“Unless we get a substantial snowfall two or three days in a row, I’m probably not going to sell a lot of snow blowers,” Helm says. “Snow is the icing on the cake in this business. You can maybe get by without a snow blower, but most people can’t go without a lawn mower. There’s nothing I can do about the weather. Fortunately for us, we’re somewhat conservative and have saved for a rainy day. You do what you need to do, to keep the doors open. I’m optimistic that 2013 will be a strong year.”
Many customers walk into Ralph Helm unsure of what brand of equipment to buy. That’s where the input of the experienced staff comes in. “We like to educate the customers and let them know what each unit can do,” Helm says. “We’ll show them a variety of models, even if it’s not in their current budget. Sometimes, they don’t realize what they need until they look at various options.”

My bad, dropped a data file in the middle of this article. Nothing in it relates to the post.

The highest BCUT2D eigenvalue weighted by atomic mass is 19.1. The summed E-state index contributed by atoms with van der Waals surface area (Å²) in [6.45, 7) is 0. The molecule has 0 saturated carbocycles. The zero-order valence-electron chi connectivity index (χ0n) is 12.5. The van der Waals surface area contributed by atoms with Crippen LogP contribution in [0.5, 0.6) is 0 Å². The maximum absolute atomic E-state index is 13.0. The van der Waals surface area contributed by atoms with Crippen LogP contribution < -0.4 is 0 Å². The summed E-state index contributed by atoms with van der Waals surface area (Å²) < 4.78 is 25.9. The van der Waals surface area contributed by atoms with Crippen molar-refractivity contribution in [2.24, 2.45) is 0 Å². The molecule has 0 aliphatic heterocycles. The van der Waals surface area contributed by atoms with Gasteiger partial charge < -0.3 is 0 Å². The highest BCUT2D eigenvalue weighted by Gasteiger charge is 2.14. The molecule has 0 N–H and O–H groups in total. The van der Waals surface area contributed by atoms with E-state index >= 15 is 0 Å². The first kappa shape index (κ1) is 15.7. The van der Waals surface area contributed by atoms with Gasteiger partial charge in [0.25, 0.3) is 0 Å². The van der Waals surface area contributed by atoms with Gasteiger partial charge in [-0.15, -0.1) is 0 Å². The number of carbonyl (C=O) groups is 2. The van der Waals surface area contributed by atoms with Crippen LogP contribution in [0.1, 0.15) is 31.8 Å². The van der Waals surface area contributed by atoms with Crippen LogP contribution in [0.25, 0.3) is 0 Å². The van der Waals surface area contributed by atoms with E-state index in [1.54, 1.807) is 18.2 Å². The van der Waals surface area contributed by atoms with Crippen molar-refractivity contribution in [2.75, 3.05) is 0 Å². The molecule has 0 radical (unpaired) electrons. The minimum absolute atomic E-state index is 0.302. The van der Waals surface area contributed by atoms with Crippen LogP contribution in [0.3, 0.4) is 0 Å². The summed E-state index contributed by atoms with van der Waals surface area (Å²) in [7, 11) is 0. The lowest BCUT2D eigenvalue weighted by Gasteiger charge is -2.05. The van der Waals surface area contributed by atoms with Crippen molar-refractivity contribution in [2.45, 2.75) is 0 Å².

When Helm started in the business, mowers and snow blowers were designed to last 15 to 20 years. While most equipment remains durable, manufacturers these days make products at different price points that can last from five years and up. “We have customers who come in looking for a $499 model that will last a long time,” he says. “Other people are content with spending $299 and coming back in five years and buying another one. Ultimately, it’s their decision.”
While the lawn equipment industry, like many others, has seen its share of good times and bad, Helm can’t imagine doing anything else. He’s too busy continuing a family legacy that his grandfather started 90 years ago.
“We’re still open, and we’re still successful,” he says. “I’m proud of Ralph Helm Inc. and the job we’ve done over the years. We’ve succeeded during a time when others have not been as fortunate.”